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Montevideo, November 13th 2018 - 04:45 UTC

Panama Papers: Head of Chile's Transparency International has to step down

Wednesday, April 6th 2016 - 07:23 UTC
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“Gonzalo Delaveau resigned as president of Transparency Chile, which has been accepted by the board of directors,” the agency said on Twitter. “Gonzalo Delaveau resigned as president of Transparency Chile, which has been accepted by the board of directors,” the agency said on Twitter.
José Ugaz, chair of the Berlin-based group, said he was deeply troubled by revelations that Delaveau was linked to five companies domiciled in the Bahamas. José Ugaz, chair of the Berlin-based group, said he was deeply troubled by revelations that Delaveau was linked to five companies domiciled in the Bahamas.

In another unexpected to come from this Panama Papers scandal, the head of the Chile office of the corruption watchdog group Transparency International has resigned after his name appeared in the data leak.

 “Gonzalo Delaveau resigned as president of Transparency Chile, which has been accepted by the board of directors,” the agency said on Twitter.

José Ugaz, chair of the Berlin-based group, said he was deeply troubled by revelations that Delaveau, a lawyer, was linked to five companies domiciled in the Bahamas.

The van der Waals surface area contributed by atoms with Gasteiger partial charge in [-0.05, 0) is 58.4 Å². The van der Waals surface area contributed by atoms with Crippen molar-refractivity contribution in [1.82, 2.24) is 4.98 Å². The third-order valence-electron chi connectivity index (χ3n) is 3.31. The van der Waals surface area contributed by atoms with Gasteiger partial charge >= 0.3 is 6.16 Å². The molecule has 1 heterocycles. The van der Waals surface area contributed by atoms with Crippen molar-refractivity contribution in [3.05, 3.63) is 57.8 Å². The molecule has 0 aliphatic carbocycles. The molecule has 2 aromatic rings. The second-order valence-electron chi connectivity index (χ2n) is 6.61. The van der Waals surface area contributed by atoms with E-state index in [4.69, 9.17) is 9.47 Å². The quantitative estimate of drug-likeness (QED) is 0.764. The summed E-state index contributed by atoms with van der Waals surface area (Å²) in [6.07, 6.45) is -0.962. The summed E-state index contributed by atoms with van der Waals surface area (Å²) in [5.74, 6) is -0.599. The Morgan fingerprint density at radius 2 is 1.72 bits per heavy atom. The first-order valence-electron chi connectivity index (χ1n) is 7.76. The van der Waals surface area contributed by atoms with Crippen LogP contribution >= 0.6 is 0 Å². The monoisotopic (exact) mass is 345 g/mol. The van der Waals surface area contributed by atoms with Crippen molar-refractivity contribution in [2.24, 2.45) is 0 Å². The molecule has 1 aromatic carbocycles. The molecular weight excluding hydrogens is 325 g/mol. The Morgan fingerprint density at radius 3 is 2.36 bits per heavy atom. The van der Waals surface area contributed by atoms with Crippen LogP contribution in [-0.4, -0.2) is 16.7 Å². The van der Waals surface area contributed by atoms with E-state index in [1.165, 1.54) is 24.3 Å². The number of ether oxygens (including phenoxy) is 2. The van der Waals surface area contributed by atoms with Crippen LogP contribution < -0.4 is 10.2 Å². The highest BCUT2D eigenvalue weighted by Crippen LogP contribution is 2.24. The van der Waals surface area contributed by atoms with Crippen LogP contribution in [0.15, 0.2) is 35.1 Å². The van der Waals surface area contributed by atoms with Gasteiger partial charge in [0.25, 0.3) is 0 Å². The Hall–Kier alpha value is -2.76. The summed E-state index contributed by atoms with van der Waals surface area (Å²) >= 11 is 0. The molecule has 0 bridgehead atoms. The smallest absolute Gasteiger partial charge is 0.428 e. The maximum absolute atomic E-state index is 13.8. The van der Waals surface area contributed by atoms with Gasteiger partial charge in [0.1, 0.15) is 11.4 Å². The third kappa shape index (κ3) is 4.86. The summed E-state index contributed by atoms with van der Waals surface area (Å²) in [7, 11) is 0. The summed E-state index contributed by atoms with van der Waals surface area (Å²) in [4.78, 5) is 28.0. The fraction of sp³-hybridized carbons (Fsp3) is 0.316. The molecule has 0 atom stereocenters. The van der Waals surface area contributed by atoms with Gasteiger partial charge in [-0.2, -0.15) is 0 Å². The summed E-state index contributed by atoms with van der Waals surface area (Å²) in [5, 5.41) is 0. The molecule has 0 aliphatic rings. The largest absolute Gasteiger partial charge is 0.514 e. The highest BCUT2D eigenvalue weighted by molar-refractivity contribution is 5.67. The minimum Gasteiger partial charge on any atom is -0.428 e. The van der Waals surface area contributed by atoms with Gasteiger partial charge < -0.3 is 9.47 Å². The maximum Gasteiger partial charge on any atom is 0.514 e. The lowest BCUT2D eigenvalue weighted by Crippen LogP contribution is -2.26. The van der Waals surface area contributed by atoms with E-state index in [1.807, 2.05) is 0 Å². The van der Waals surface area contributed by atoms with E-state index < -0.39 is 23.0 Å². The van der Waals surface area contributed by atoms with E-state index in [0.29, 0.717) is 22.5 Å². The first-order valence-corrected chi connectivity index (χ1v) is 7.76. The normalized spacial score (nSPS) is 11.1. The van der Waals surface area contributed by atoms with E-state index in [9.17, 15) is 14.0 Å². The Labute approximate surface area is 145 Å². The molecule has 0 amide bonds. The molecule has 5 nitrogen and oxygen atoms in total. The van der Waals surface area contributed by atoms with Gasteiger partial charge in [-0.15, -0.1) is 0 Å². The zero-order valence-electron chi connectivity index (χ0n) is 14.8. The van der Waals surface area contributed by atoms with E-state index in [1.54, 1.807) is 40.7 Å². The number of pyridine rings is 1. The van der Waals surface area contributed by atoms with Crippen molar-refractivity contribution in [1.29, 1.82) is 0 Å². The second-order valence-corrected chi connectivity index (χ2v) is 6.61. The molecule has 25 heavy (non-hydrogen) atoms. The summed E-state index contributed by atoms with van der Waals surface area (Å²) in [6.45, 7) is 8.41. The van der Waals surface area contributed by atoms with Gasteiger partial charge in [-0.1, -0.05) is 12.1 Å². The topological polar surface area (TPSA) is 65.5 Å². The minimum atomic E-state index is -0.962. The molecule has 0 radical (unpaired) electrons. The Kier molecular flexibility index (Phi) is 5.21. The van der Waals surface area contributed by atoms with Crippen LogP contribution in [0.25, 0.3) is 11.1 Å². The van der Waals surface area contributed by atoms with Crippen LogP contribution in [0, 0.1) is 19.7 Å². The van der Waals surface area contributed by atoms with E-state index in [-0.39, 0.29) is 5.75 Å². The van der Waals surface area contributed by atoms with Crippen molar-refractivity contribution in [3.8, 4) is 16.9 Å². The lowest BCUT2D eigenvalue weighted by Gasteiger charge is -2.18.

Delaveau is not accused of any wrongdoing, but Ugaz said his continued affiliation with Transparency International is incompatible with the group's aims to register owners of all shell companies to make it harder to hide corruption and hide illicit wealth.

The resignation is just the latest in a series of upheavals resulting from the Panama Papers.

Iceland's Prime Minister Sigmundur David Gunnlaugsson, who had denied any wrongdoing, is stepping down as the leader of the coalition government after being named in the papers, Sigurdur Ingi Johannsson – the country's Fisheries and Agriculture Minister who, stands to replace Gunnlaugsson by virtue of being his deputy in the Progressive Party – told Icelandic broadcaster RUV.

Crisis meetings continued as several hundred protesters gathered outside parliament Tuesday in Reykjavik to protest the offshore accounts set up by Gunnlaugsson and his wife.

Gunnlaugsson said he and his wife paid all their taxes and have done nothing illegal. He also said his financial holdings didn't affect his negotiations with Iceland's creditors during the country's acute financial crisis. Those assertions did little to quell the controversy.

Categories: Politics, International, Chile.

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